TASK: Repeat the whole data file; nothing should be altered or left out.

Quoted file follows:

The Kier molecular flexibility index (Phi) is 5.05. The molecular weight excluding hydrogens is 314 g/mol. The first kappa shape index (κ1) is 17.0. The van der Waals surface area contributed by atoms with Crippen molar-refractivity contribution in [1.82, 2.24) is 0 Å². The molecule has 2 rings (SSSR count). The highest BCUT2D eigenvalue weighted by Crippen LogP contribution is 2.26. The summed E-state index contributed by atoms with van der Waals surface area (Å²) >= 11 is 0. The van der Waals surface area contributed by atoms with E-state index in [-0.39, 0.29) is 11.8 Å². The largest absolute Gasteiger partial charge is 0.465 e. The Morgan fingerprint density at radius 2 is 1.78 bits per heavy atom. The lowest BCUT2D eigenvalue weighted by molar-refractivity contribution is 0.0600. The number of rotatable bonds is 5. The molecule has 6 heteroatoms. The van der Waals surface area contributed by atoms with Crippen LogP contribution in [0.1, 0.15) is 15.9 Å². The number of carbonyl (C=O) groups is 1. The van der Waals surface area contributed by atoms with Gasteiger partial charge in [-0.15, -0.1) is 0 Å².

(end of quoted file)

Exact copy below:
The Kier molecular flexibility index (Phi) is 5.05. The molecular weight excluding hydrogens is 314 g/mol. The first kappa shape index (κ1) is 17.0. The van der Waals surface area contributed by atoms with Crippen molar-refractivity contribution in [1.82, 2.24) is 0 Å². The molecule has 2 rings (SSSR count). The highest BCUT2D eigenvalue weighted by Crippen LogP contribution is 2.26. The summed E-state index contributed by atoms with van der Waals surface area (Å²) >= 11 is 0. The van der Waals surface area contributed by atoms with E-state index in [-0.39, 0.29) is 11.8 Å². The largest absolute Gasteiger partial charge is 0.465 e. The Morgan fingerprint density at radius 2 is 1.78 bits per heavy atom. The lowest BCUT2D eigenvalue weighted by molar-refractivity contribution is 0.0600. The number of rotatable bonds is 5. The molecule has 6 heteroatoms. The van der Waals surface area contributed by atoms with Crippen LogP contribution in [0.1, 0.15) is 15.9 Å². The number of carbonyl (C=O) groups is 1. The van der Waals surface area contributed by atoms with Gasteiger partial charge in [-0.15, -0.1) is 0 Å².